Anya wakes, startled by the loud, repetitive beep of her alarm clock. In a daze, she reaches over the small night stand and slaps the stop button. She groans, her tired eyes half closed, while she slips out from underneath the old, but comfortable blanket. Great. I'm so tired. If only I had two more hours. But no. When there's no school, there's work, and that's even worse. I hate that I have to get up at five-thirty every Saturday and Sunday morning. My manager always gives me the worst shifts. She shuffles over to the closet. Unlike most other girls in school, she never rummages through the closet in search of the perfect outfit. She rolls her eyes. "Oh God, here we go again: the same jeans, faded tank-tops, baggy t-shirts and sweatshirts. I can't wait until the day comes when I throw away these ugly clothes. I just wish I had the money to buy new clothes, fashionable clothes. Maybe then, I'd fit in at school." Anya traces her finger over the delicate cloth of her one and only bohemian-style summer dress. Even the dress is a hand-me-down, worn by her mother back in the 1970s. But it is the only piece of clothing she loves. Unfortunately it's still too cold outside to wear it. hank god for my imagination. I don't know what I'd do without it. The things Anya enjoys the most are brushing her hair and writing in her journal. These are the only times she can let her imagination take her away from home. She can pretend to be anything—anything but herself. Anya rakes her slender fingers through her long hair. Today, I'm a daughter of a wealthy architect, so I'm going to wear a pair of Tommy Hilfiger jeans and a green peasant top, the revealing one. Then I'll put on that expensive necklace and those silver hoop earrings that Mom bought for me yesterday. She frowns at her clothes. Ugh, who are you kidding, Anya? Why even waste your time pretending to have something when it makes you even more unhappy to realize that you don't have it. To get her mind off her clothes, she looks at her mother's photograph, the one that always sits on top of the nightstand. Every time Anya looks at the photograph, she studies her mother's features. Her father used to tell her that she looks so much like her mother, Ana Preschnikov, but, until now, she never gave it much thought. Anya now realizes why her father used to call her Ana. Ana--who must have been in her early twenties the time this photo was taken--boasted the same long, caramel brown hair, chocolate brown eyes, petite, heart-shaped face, slender nose and smooth, cream-colored skin. Anya often wonders what life would be like if her mother was still alive. It has been so many years since she passed away that Anya has forgotten what it's like to have a mother. Sometimes she dreams about her mother and sometimes she longs for the comfort of her tender arms and loving words. Her eyes eventually shift away from the photograph to the journal sitting on the floor in front of the nightstand. The front and back cover is of a soft blue and leather. She received it as a Christmas gift from her best friend Patrick a little over one year ago. Since then, she has filled it with her thoughts until only a few empty pages remain. She has planned to leave those pages blank until she purchased another journal--something she has decided to do after work this weekend. "Oh heck, I can't wait until the weekend. I really need to clear my mind," she whispers. She changes into a t-shirt and a pair of jeans, grabs the journal off the floor, then walks over to the kitchen. The kitchen is messier than usual. Two of the cupboard doors are left open, the sink is filled with dirty dishes and the counter is littered with stale food, wrappers, cutlery and cups that are half-filled with juice. She bites down hard on her lower lip. She can feel the red creep upher neck and over her face. Damnit! Why doesn't my dad clean up after himself? Why does he expect Sophia and I to clean up after him all the time? She sinks into the nearest chair, breathing out a long, angry sigh. Her stomach growls, warning that if she doesn't eat she will spend the entire day tripping over her words and suffering from exhaustion and a bad headache--something she has endured several times in the past. Anya leaves her journal, then walks over to one of the open cupboards. As predicted, it is empty save one box of Macaroni and Cheese and a package of Mr. Noodles. Anya shuts the door, then peers into the next cupboard. All that remains in there is a box of Cheerios. She grabs the box, realizing that it's more than half-empty, but thinking that it should be enough to satisfy her until lunch. As she opens the fridge door, she hears a shuffling noise from behind. Thinking that it is Sophia, she turns, ready for a round of confrontation. But it is her father and he stands less than one foot away from the doorway. He's hardly ever up this early, so Anya is surprised to see him. For the first time in a long time, he is clean shaven and he's dressed in a red, button-down, flannel shirt that is tucked into blue jeans. Anya suspects that his clothes are also clean because she does not smell any foul stench. Anya cocks her left eyebrow. "You're up early." "Yeah, I got a new job." "Where?" "At Home Depot." Anya purses her lips. That's not a step up from your last job at Canadian Tire. "Cool, is the pay better?" "Yeah, enough to get me by." Anya narrows her eyes. "Well, I hope you last at this job," she says, slamming the milk and Cheerios down on the table. It's enoughto get us by, you self-centered jerk. I hope your new boss doesn't fire your dumb ass like your last boss did. "I think so. You gonna to clean this up," he says, pointing at the counter. Anya glares at him. "Uh, no." "Why not?" "Because you were the one who made the dang mess. That's why!" He casts her a sharp look. "Don't talk to me like that, young lady." "I can talk to you however I want!" "Fine then, be that way. I'm off." "Clean your stinking mess when you get home from work," Anya yells after him. She slumps into a chair, her eyes brimming with tears. "Don't cry. He's not worth it. Don't let him get you down," she whispers over and over again until the anger ebbs. But when she looks down at the diary, the feeling returns. She flips through it until she comes to a blank page. 'February 17, 2003.' 'Dear Diary,' she writes underneath the date in the top left corner of the empty page. 'This day is not off to a good start.' She then writes about her dad, describing him using every foul word in the English language. Once she has spilled her anger and frustration onto the paper, she breathes out a huge sigh. It makes her feel much better. Besides she doesn't want to spend every minute of the day thinking about the people who get her down. I'm sorry I used all that bad language. I just needed to let off steam. Anyway, it's time to tell you about the good stuff in my life. I'm still really excitement that I got accepted into Mr. Hawthorne's advanced acting class. I know, I already told you this--Patrick's sick of hearing me say this--but this is the best thing that ever happened to me. Mr. Hawthorne doesn't accept anyone into his advanced acting class. Over a hundred students auditioned this year, and out of those auditions, he chose only sixteen students to be in his class. The fact that he chose me over several other good actors is a huge gold feather in my cap. Every year, Mr. Hawthorne sponsors one student to attend Vancouver Film School. His sponsorship pays for one year's tuition. This will give me a huge start to my career. I'm busting my ass to show Mr. Hawthorne the best of me because I'm determined to be the recipient of his sponsorship. Anya pauses to flex her wrist. She steals a glance at her wrist watch. It reads seven 'o' clock. There is still some spare time to write, thankfully, because she hasn't told her journal everything she needs to say. There's this new girl in school. She's our age and she's in our grad class. Her name is Maria and she's from Spain, the country everyone seems to think is cool. There's so many Spanish people who live in this city that it's no wonder why most of them go wide eyed when they think about Spain. I've never been to Europe, but I imagine that Spain's a beautiful country, though I don't think it's any better than any other country in Europe. Or every other country in this world for that matter. I think it's the way Maria dresses and the way she acts that everyone finds so attractive. Well, the popular kids mostly. She's been at Peach Valley Senior High for only two weeks and she's already at the top of the popularity chain. Patrick thinks she's a slut, an easy layover. That's why all the boys are so gaga over her. But I don't know if that's true. I personally think she's drop-dead gorgeous. Anya's eyes droop when she thinks about Maria. Her clothes are so stylish. I wish I had those kinds of clothes, and--I know I say this almost every day--I wish I was as popular as her. I'd like to get toknow Maria--she'd be the coolest friend I'd ever have--but Carly beat me to it. Carly befriended her the moment she set foot in Peach Valley Senior High. Maria's in two of my classes and sometimes I see her in the hallway, but she never says anything to me. It's no wonder why, though. She's Carly's friend. Anyway, I think I've told you enough information for one day. I gotta get ready for school. Until next time. Love Anya.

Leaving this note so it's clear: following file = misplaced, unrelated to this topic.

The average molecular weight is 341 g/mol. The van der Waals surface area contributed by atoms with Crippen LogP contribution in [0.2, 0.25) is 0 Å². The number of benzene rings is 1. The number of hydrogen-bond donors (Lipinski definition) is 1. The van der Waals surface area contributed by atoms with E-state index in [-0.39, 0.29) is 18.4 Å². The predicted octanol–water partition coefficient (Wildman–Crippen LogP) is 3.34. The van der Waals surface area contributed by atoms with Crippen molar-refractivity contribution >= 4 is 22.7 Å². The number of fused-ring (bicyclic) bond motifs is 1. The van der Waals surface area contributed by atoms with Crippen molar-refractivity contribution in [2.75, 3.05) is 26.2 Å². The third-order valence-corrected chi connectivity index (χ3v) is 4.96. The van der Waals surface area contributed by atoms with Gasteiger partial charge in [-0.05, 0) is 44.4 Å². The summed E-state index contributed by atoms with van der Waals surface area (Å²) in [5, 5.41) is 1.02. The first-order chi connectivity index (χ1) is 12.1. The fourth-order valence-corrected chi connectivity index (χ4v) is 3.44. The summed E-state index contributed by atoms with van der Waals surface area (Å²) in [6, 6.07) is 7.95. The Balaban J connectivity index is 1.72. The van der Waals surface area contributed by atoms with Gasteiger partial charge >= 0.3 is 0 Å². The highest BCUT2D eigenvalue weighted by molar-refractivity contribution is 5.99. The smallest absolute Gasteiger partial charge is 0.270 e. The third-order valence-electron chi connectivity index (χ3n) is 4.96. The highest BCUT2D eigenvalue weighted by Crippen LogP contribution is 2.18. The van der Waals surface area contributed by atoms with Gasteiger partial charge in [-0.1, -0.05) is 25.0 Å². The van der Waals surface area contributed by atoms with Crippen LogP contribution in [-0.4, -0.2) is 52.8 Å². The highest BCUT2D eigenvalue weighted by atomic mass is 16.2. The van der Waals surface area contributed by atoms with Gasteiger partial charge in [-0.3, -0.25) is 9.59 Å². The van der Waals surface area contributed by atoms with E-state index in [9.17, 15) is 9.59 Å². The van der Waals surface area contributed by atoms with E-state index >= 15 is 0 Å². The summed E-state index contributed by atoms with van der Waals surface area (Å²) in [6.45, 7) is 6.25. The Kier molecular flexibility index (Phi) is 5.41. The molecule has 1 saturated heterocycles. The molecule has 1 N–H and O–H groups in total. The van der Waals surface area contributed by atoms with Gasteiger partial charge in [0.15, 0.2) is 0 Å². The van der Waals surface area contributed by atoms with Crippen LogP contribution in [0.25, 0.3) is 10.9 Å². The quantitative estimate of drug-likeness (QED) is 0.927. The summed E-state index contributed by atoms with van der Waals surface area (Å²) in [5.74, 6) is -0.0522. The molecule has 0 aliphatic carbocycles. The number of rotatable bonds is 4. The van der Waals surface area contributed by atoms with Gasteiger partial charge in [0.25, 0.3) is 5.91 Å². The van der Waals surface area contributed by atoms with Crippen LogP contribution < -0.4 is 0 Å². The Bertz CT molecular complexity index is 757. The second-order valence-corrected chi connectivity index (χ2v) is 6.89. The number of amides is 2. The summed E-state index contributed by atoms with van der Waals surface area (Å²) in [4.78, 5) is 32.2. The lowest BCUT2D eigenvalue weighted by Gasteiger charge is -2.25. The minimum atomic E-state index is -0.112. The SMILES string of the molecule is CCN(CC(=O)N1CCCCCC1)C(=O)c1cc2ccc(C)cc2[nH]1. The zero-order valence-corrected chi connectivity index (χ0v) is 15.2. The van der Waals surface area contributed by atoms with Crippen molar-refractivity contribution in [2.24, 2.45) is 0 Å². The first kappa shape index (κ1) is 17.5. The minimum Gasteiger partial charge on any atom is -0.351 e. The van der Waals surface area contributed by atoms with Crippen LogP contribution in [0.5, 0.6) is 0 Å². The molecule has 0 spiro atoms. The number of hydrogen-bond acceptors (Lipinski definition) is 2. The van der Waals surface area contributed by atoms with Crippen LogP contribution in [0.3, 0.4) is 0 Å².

Deanna Proach graduated with a Bachelor of Arts in History from the University of Northern
British Columbia in 2008. She initially trained to become a teacher, but decided, in her last year of post-secondary education training, to pursue a career in writing instead.
Since then, Proach has written two novels: DAY OF REVENGE (Inkwater Press) and TO BE MARIA (will be released, May 1, 2013 via Amazon Kindle). Proach is also an aspiring travel writer, avid blogger and actress.